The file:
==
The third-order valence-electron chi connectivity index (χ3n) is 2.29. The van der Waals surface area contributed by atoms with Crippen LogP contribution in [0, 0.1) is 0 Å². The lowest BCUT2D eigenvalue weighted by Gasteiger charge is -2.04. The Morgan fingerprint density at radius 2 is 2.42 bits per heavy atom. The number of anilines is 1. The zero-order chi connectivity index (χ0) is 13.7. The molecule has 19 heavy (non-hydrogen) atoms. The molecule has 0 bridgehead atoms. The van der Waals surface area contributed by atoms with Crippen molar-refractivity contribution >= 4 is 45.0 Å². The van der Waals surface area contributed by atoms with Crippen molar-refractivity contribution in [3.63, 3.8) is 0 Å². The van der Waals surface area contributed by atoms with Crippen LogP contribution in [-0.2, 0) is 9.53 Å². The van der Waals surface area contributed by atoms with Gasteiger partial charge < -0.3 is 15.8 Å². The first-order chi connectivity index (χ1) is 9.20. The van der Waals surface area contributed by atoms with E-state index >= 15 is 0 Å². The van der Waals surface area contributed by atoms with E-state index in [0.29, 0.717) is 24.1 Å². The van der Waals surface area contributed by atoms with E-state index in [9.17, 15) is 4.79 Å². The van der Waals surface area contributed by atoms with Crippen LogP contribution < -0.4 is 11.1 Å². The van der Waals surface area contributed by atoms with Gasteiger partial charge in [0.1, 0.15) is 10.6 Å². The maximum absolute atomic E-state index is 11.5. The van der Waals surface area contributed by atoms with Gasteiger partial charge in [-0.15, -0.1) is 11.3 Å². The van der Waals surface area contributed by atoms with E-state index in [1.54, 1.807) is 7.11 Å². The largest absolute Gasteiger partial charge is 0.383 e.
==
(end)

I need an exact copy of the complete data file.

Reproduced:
The third-order valence-electron chi connectivity index (χ3n) is 2.29. The van der Waals surface area contributed by atoms with Crippen LogP contribution in [0, 0.1) is 0 Å². The lowest BCUT2D eigenvalue weighted by Gasteiger charge is -2.04. The Morgan fingerprint density at radius 2 is 2.42 bits per heavy atom. The number of anilines is 1. The zero-order chi connectivity index (χ0) is 13.7. The molecule has 19 heavy (non-hydrogen) atoms. The molecule has 0 bridgehead atoms. The van der Waals surface area contributed by atoms with Crippen molar-refractivity contribution >= 4 is 45.0 Å². The van der Waals surface area contributed by atoms with Crippen molar-refractivity contribution in [3.63, 3.8) is 0 Å². The van der Waals surface area contributed by atoms with Crippen LogP contribution in [-0.2, 0) is 9.53 Å². The van der Waals surface area contributed by atoms with Gasteiger partial charge < -0.3 is 15.8 Å². The first-order chi connectivity index (χ1) is 9.20. The van der Waals surface area contributed by atoms with E-state index >= 15 is 0 Å². The van der Waals surface area contributed by atoms with E-state index in [0.29, 0.717) is 24.1 Å². The van der Waals surface area contributed by atoms with E-state index in [9.17, 15) is 4.79 Å². The van der Waals surface area contributed by atoms with Crippen LogP contribution < -0.4 is 11.1 Å². The van der Waals surface area contributed by atoms with Gasteiger partial charge in [0.1, 0.15) is 10.6 Å². The maximum absolute atomic E-state index is 11.5. The van der Waals surface area contributed by atoms with Gasteiger partial charge in [-0.15, -0.1) is 11.3 Å². The van der Waals surface area contributed by atoms with E-state index in [1.54, 1.807) is 7.11 Å². The largest absolute Gasteiger partial charge is 0.383 e.